Chicks in January?

Discussion in 'Raising Baby Chicks' started by smk2010, Jan 25, 2010.

  1. smk2010

    smk2010 Out Of The Brooder

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    I just started raising chickens this past summer and know very little about them. Yesterday evening around 6pm, much to my surprise, I reached into a dark nest to feel for eggs and found a hen. The hen was still on the eggs this morning (3 eggs so far). Could this hen be broody? If so, what is the chance that she will be able to successfully hatch out the eggs in January? I live in VA where the average temp this winter is between 20deg(f) - 40deg(f).

    Thank You!
     
  2. MIKE555444

    MIKE555444 Chillin' With My Peeps

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    a very good chance of hatching in Jan.... HOWEVER it might be a little more of a challenge after they hatch.

    If it were me I would put her in a small coop by herself after hatching and add a small heat lamp to help maintain a resonable temp in the area where they will eat and keep the water from freezing
     
  3. saladin

    saladin Chillin' With My Peeps

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    The question is not can she but do you want/need these chicks? If not, just reach in, get the eggs and throw them away. She may stay broody for a while yet even with the eggs gone, but that's perfectly fine. saladin
     
  4. SPRING CREEK FARM

    SPRING CREEK FARM Chillin' With My Peeps

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    Quote:[​IMG] I agree with what is said here in this post; wintertime is a very hard time on little chicks; my Silkies would love nothing better than for me to let them hatch out some babies, but it would be so easy for them to get too cold and die. So, everyday I gather up the eggs, morning and evening, and yes, everyday there are hens trying to set on these eggs that they have just laid. Some of the hens protest quite loudly and do not appreciate my interferring, but it does not deter them from trying again the very next day! Once it gets spring time and the temps warm up a bit, they can do their motherly thing! [​IMG]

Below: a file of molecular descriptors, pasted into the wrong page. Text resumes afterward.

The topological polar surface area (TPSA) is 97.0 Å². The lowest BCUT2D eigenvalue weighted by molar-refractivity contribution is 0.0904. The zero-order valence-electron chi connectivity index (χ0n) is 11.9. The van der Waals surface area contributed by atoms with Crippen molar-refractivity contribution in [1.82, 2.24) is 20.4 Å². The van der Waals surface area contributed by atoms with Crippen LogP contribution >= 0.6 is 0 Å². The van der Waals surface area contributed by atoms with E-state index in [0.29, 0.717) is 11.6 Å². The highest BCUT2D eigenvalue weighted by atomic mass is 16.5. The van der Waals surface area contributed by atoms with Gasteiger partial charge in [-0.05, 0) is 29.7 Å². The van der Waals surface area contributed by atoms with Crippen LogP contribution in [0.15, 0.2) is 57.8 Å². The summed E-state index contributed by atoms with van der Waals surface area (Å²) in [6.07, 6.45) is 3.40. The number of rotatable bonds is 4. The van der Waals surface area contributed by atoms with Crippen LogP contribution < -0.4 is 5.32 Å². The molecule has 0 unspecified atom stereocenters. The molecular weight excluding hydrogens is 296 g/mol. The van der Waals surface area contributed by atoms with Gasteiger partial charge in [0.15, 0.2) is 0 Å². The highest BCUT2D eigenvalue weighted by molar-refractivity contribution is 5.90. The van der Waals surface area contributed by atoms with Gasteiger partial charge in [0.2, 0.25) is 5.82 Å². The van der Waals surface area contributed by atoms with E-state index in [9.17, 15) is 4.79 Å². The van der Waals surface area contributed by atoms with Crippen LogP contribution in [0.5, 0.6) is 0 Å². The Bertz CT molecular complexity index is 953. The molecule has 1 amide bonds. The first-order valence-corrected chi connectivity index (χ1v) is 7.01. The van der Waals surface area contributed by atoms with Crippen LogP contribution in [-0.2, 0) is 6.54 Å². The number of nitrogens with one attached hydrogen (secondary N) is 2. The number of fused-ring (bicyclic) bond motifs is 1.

5. cybercat

    cybercat Chillin' With My Peeps

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    The question are they fertile. Do you have a rooster and how old is he?
     
  6. saladin

    saladin Chillin' With My Peeps

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    Quote:lol. cybercat is right. That is the first question that should have been asked. The second question would be the one I posted. saladin
     
  7. SPRING CREEK FARM

    SPRING CREEK FARM Chillin' With My Peeps

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    Quote:That is definitely something to consider, if the eggs aren't fertile, your hen can set on them forever but no baby chicks will show up! I posted earlier with the assumption that you are quite sure that the eggs are fertile as you are concerned about your hen hatching them out and the cold temps outside. [​IMG]
     
  8. smk2010

    smk2010 Out Of The Brooder

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    Thank you for the replies. The hens are with a rooster so they are probably fertilized - he is about 1 year old. I would like to increase my flock by another 5-10 chickens so if the chicks survive I would love to have them. If need be I can bring the chicks inside until they are a little older, but if possible I plan to hang a heat lamp in one corner of the chicken coop and keep them there for mama to raise. If the chicks are kept in the coop what is the chance that the mice might kill them?
     
  9. SPRING CREEK FARM

    SPRING CREEK FARM Chillin' With My Peeps

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    [​IMG] As a rule, the mama hen does a good job of protecting and caring for her chicks, but there is always the chance that a mouse or heaven forbid, a rat could slide up under the hen and do some damage to the chicks. [​IMG] I think that chance would be far greater in the winter months when it is cold and everything outside is hungry. The babies will be doing a lot of huddling under the mama hen to keep warm.
     
  10. smk2010

    smk2010 Out Of The Brooder

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    How long after the hen starts laying on the eggs are they no longer good to eat? After 24 hours should I just dispose of them if she abandons them?

    Can I put other eggs under her after dark? We have 1 EE I'd love to get some chicks from.

    Thanks Again
     

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